• Sustainability is here to stay
  • Investors plan to double their sustainable assets under management in the next five years
  • 88% of global respondents ranked environment as their highest priority

As more people invest in ESG, there’s going to be more money to deploy to companies focusing on their own ESG priorities and solving ESG issues. Theoretically, a portion of these funds would become available to early stage companies that are solving the world’s most critical climate and clean energy issues like renewable energy advancements, grid resiliency, and energy storage.

Policies of a New Administration

The Biden Administration has made their intentions clear to support initiatives that move away from fossil fuels and cut greenhouse gas emissions. The new Administration has committed to making the largest investment in the history of American innovation to unlock and deploy new zero-carbon technologies. Only time will tell us what programs will be supported, rolled out, and funded, but this perspective is great news for entrepreneurs and start-ups with solutions to energy and environmental issues. We expect anything that creates more cost-effective and scalable ways to meet America’s energy needs to be supported by this Administration, and in turn, investors. These initiatives include:

  • Advancing renewable energy sources (such as those around wind and solar)
  • Building out the grid and overall utilities infrastructures to connect with new sources of renewable energy
  • Connecting the grid and transportation network to support electric vehicles
  • Creating more effective batteries for energy storage
  • Stabilizing the grid

President Biden’s climate and environmental justice proposal will make a federal investment of $1.7T over the next 10 years, leveraging additional private sector and state and local investments to total more than $5T.

The Department of Energy (DOE) supports a number of new grant, loan, and financing programs to aid cleantech and clean energy companies in their fundraising efforts. These programs include:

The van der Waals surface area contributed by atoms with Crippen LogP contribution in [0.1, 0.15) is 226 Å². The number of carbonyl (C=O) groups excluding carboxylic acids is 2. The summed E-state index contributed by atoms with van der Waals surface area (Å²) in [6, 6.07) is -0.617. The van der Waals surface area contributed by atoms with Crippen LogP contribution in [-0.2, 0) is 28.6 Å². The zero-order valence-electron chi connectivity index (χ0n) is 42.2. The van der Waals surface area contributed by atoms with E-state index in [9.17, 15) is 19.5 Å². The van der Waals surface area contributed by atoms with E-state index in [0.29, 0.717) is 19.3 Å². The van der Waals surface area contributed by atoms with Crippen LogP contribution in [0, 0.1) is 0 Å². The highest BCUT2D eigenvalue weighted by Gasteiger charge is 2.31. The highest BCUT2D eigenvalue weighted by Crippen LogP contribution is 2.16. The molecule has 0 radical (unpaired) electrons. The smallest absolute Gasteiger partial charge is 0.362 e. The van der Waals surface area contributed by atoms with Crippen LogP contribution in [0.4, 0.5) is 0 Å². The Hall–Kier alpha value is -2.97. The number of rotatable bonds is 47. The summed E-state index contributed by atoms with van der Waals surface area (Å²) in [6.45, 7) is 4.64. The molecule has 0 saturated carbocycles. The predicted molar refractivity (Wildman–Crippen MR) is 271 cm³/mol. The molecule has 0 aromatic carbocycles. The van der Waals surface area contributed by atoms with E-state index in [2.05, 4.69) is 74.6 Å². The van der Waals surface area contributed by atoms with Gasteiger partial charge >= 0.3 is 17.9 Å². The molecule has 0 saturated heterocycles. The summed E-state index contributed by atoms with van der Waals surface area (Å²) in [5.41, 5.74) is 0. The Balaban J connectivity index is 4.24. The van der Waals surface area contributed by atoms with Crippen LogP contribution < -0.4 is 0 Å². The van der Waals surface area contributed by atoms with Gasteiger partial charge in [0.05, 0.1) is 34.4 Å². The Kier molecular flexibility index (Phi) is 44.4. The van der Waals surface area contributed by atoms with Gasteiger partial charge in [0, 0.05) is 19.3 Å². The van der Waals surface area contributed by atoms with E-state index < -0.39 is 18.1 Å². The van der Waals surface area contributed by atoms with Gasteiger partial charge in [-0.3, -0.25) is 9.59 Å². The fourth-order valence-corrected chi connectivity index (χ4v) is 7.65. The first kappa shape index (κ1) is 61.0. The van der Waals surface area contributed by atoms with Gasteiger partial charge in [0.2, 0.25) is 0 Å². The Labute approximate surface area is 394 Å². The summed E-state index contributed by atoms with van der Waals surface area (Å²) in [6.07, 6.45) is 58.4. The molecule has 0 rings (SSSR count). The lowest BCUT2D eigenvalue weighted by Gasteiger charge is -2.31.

There’s also significant speculation that this Administration could pursue carbon taxes with the same strategy the previous Administration used for steel and aluminum. A carbon tax could encourage organizations to focus on more green solutions to lessen their tax burden, and the revenue from the tax would (hopefully) go towards clean energy projects and climate adaptation investments. According to S&P Global, the European Union is also expected to propose carbon border taxes, so the U.S. wouldn’t be the first in the world economy try this.

The theory for carbon border taxes is putting an adjustment on imports from nations that don’t have an equivalent price on carbon. In many ways, the adjustment would protect American businesses from unfair competition from other nations that aren’t prioritizing pricing policies of their own.

Reduced Cost of Renewable Energy

14 years ago, the average cost of a rooftop solar panel was about $3.50 per watt. Today, installation costs are as low as $0.40, with the Asia Europe Clean Energy Advisory (AECEA) predicting further solar component price falls next quarter in addition to the 10% retreat in module costs seen in 2020 so far. This represents a massive drop in the price of solar panels since 2006. Analysts predict that prices could fall below $0.20 per watt by 2040.

The cost of renewable energy is declining to consumers and therefore creating a bigger market for consumers and businesses to spend on renewable energy products and services. As with any growing market, it’s likely that investors will seek, more so now than ever, investment opportunities in consumer facing cleantech and energy solutions that previously went unnoticed.


As evidenced by the activities of VC firms, the globe’s largest investment firms, and government agencies, the world economy is shifting to encourage more sustainable initiatives. Recent trends have shown that investor support for cleantech and clean energy projects will continue to increase, and early stage companies should be optimistic about these opportunities for fundraising to support their climate and sustainability objectives.